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Democratic Candidate for Governor Announces Net Metering Policy July 31, 2008

Posted by Laura Arnold in Uncategorized.

Democratic gubernatorial candidate Jill Long Thompson held a series of news conferences throughout Indiana on Wednesday, July 30, 2008, announcing her Green Jobs Initiative. She was joined by her candidate for Lt. Governor, Dennie Oxley.

You need to go to the campaign website to find the real meat on the bones. See http://jill.3cdn.net/898798a861e1e9d879_2ym6ivndc.pdf

Indiana Renew readers will be pleased to find the following statement on Net Metering:

Modernize the Net Metering Rules. Net metering refers to a billing process by which customers realize savings from generating their own power. It essentially enables customers to put more power back on the grid and run their meters backward. According to a 2007 report by the Network of New Energy Choices, Indiana has one of the worst net metering rules in the nation.19 The report contends that our state’s net meting rules are among the most restrictive of all states. This must change. As Governor, I will convene a work group immediately upon taking office and direct them to review the following issues and make recommendations for change:

  • Expand the net metering rules to include commercial and industrial customers as well as rural electric cooperatives in order to increase the supply of power from renewable energy resources;
  • Broaden the definition of eligible renewable resources20 to include other resources;
  • Increase the net metering cap – the amount of electricity customers can put back on the grid –to a level that either exceeds or is consistent with levels set by neighboring states; and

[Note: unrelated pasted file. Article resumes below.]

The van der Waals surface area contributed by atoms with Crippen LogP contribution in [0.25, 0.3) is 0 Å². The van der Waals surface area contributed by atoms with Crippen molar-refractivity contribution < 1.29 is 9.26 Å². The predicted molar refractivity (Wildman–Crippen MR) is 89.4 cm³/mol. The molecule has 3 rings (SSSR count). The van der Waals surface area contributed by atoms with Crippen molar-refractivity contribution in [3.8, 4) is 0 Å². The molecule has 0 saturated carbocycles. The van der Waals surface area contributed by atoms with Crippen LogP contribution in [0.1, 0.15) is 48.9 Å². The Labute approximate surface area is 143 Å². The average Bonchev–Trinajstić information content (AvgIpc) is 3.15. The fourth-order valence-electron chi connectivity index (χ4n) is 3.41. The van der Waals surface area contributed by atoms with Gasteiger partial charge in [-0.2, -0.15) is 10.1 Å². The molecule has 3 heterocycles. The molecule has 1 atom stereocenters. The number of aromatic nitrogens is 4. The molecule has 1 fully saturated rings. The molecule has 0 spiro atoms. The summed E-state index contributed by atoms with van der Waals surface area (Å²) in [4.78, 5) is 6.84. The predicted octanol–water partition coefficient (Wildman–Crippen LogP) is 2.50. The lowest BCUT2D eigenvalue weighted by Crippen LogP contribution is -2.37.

• Work with Hoosier utility companies to promote our net metering rules once they have been updated so customers are aware that this option exists.

    The work group will be required to provide me with their recommendations within 6 months of being formed. Failure to act on this important issue could mean that manufacturing and technology companies, in particular, could experience an increase in their operational costs if they are unable to benefit from net metering in the near future, which is unacceptable. In addition, by enhancing our net metering rules it will allow Hoosiers to save on their electric bill as well as create jobs for the production, installation, and service of these consumer renewable energy products.

This statement by Thompson dovetails remarks made by several individuals on 07/08/08 in Ft. Wayne on net metering made at the public field hearing in the Indiana and Michigan Electric Company rate increse request in Cause No. 43306. See http://www.news-sentinel.com/apps/pbcs.dll/article?AID=/20080709/NEWS/807090303.

This morning’s Indianapolis Star article that describes her initiatives as well as the response of Republican candidate and incumbent Governor Mitch Daniels can be found at: